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In the UK, the monitoring of bats is undertaken on a large scale through the National Bat Monitoring Programme (NBMP) run by the Bat Conservation Trust (www.bats.org.uk). This long-term monitoring programme relies upon trained volunteers to provide robust population trends for 11 of the UK's 17 breeding bat species. Not all bat species, however, are easily monitored through the NBMP.
Bat expertise may be required to distinguish the calls of some species and the process of identifying bat species from sound files containing bat calls can be arduous and time consuming. Historically, the equipment required for these purposes is relatively expensive, largely restricted to use by environmental consultants and university research groups.
With recent advances in digital-signal processing and bat detector technology, Dr. Stuart Newson, from the British Ornithological Trust (BTO), realised more could be done. In April 2013, Dr. Newson and some colleagues from the BTO decided to engage members of the public to participate in large area bat surveys and take advantage of bat-recording technology that would not normally be available to them. With appropriate guidance, passive detectors such as Wildlife Acoustics' Song Meter, recording in full spectrum, could be deployed in the field by anyone interested in getting involved in monitoring his or her local wildlife. From here, the Norfolk Bat Survey was born (www.batsurvey.org). Startup funding came from the People's Trust for Endangered Species (PTES) and Natural England (Defra Fund for Biodiversity Recording in the Voluntary Sector), but many other organizations have since supported the survey efforts.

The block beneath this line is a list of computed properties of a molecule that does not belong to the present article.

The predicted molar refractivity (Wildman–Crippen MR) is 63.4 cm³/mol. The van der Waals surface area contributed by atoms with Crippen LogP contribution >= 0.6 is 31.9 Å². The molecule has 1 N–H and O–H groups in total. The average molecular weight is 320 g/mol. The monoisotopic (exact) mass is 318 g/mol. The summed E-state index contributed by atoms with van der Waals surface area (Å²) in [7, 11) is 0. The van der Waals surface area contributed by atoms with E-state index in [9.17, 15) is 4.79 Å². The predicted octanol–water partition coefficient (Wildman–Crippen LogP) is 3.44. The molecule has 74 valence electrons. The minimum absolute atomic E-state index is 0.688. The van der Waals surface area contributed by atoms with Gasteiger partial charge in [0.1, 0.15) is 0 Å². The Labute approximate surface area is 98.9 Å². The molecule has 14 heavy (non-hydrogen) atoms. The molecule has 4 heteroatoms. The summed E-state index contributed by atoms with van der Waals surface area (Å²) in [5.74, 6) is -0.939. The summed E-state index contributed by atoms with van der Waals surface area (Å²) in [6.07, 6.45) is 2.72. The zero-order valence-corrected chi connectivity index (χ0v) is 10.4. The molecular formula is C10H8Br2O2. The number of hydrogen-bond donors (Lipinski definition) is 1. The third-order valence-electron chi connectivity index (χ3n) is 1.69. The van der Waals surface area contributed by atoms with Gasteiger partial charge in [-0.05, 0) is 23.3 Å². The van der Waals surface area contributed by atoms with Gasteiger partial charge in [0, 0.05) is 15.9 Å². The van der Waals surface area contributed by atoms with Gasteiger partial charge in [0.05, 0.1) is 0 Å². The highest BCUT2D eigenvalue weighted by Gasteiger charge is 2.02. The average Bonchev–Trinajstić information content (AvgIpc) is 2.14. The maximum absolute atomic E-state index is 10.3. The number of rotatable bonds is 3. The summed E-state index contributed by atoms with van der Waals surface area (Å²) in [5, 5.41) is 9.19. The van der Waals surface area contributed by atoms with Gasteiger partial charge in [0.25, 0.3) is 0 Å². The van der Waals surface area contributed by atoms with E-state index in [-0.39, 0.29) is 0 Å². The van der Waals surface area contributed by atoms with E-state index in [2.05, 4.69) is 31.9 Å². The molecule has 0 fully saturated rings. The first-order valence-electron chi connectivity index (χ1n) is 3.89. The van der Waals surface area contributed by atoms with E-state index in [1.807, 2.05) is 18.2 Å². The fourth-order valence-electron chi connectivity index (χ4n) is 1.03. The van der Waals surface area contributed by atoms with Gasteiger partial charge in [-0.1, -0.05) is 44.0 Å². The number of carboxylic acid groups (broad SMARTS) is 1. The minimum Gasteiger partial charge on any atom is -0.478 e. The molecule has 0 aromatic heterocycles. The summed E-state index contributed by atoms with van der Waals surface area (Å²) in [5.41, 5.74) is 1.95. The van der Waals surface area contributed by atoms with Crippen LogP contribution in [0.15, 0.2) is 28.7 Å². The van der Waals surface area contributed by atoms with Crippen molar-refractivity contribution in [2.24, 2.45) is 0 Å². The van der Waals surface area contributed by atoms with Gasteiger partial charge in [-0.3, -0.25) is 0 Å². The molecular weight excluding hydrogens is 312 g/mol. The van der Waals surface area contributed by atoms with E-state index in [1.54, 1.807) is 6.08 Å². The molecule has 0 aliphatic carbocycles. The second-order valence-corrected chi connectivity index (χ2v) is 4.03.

Explained Dr. Newson, "I set this this project up to address what I saw as a barrier for achieving large-scale volunteer-based monitoring of bats. But most importantly, I did this because I thought it would be fun to combine a personal free-time interest in bats and my work in designing and analysing data from large volunteer-based surveys. I realised that there was a huge pool of potential volunteers who would be interested in finding out more about bats, if given an opportunity to borrow equipment to find out what was in their local area."
Volunteers sign up and borrow a passive bat recorder from one of 21 centres hosting equipment. Dr. Newson has collaborated with a wide range of communities and organisations that already had their own network of volunteers or members, and in doing so opened up citizen science to a new set of people. Volunteers leave the detector outside at three different locations over three nights within a 1-km square. Bat calls are recorded and saved to a memory card. After three days, volunteers return the detector and mail the memory card containing bat recordings to the BTO. The data are analysed using software to help assign bat calls to species.
Dr. Newson explains, "I measure success in relation to the number of volunteers involved in the project and the number of 1-km squares surveyed for bats. For example, we have seen a year on year increase in the number of people taking part and in survey coverage, which demonstrates to me that the project is working." Volunteers are then sent a report with the results of their survey within a few days of taking part. The Norfolk Bat Survey demonstrates the cost-effectiveness of setting up a network of centres across a survey area of interest from which anyone can borrow a passive detector for a few days.